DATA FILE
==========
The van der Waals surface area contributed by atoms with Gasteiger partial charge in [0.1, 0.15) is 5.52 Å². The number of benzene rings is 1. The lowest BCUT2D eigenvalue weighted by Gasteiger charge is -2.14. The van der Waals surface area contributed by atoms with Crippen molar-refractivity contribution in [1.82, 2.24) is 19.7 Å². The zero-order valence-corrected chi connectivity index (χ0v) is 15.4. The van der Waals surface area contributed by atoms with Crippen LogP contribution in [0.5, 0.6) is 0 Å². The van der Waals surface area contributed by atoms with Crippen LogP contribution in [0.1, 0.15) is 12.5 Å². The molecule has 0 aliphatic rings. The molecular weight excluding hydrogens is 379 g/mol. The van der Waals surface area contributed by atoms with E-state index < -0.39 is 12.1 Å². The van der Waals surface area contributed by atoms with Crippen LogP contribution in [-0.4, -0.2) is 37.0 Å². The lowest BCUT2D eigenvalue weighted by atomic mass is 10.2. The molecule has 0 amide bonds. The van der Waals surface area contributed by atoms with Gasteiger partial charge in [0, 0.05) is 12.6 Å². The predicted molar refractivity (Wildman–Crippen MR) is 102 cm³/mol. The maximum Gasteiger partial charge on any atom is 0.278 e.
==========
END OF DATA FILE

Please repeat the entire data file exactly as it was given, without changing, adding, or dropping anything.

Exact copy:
The van der Waals surface area contributed by atoms with Gasteiger partial charge in [0.1, 0.15) is 5.52 Å². The number of benzene rings is 1. The lowest BCUT2D eigenvalue weighted by Gasteiger charge is -2.14. The van der Waals surface area contributed by atoms with Crippen molar-refractivity contribution in [1.82, 2.24) is 19.7 Å². The zero-order valence-corrected chi connectivity index (χ0v) is 15.4. The van der Waals surface area contributed by atoms with Crippen LogP contribution in [0.5, 0.6) is 0 Å². The van der Waals surface area contributed by atoms with Crippen LogP contribution in [0.1, 0.15) is 12.5 Å². The molecule has 0 aliphatic rings. The molecular weight excluding hydrogens is 379 g/mol. The van der Waals surface area contributed by atoms with E-state index < -0.39 is 12.1 Å². The van der Waals surface area contributed by atoms with Crippen LogP contribution in [-0.4, -0.2) is 37.0 Å². The lowest BCUT2D eigenvalue weighted by atomic mass is 10.2. The molecule has 0 amide bonds. The van der Waals surface area contributed by atoms with Gasteiger partial charge in [0, 0.05) is 12.6 Å². The predicted molar refractivity (Wildman–Crippen MR) is 102 cm³/mol. The maximum Gasteiger partial charge on any atom is 0.278 e.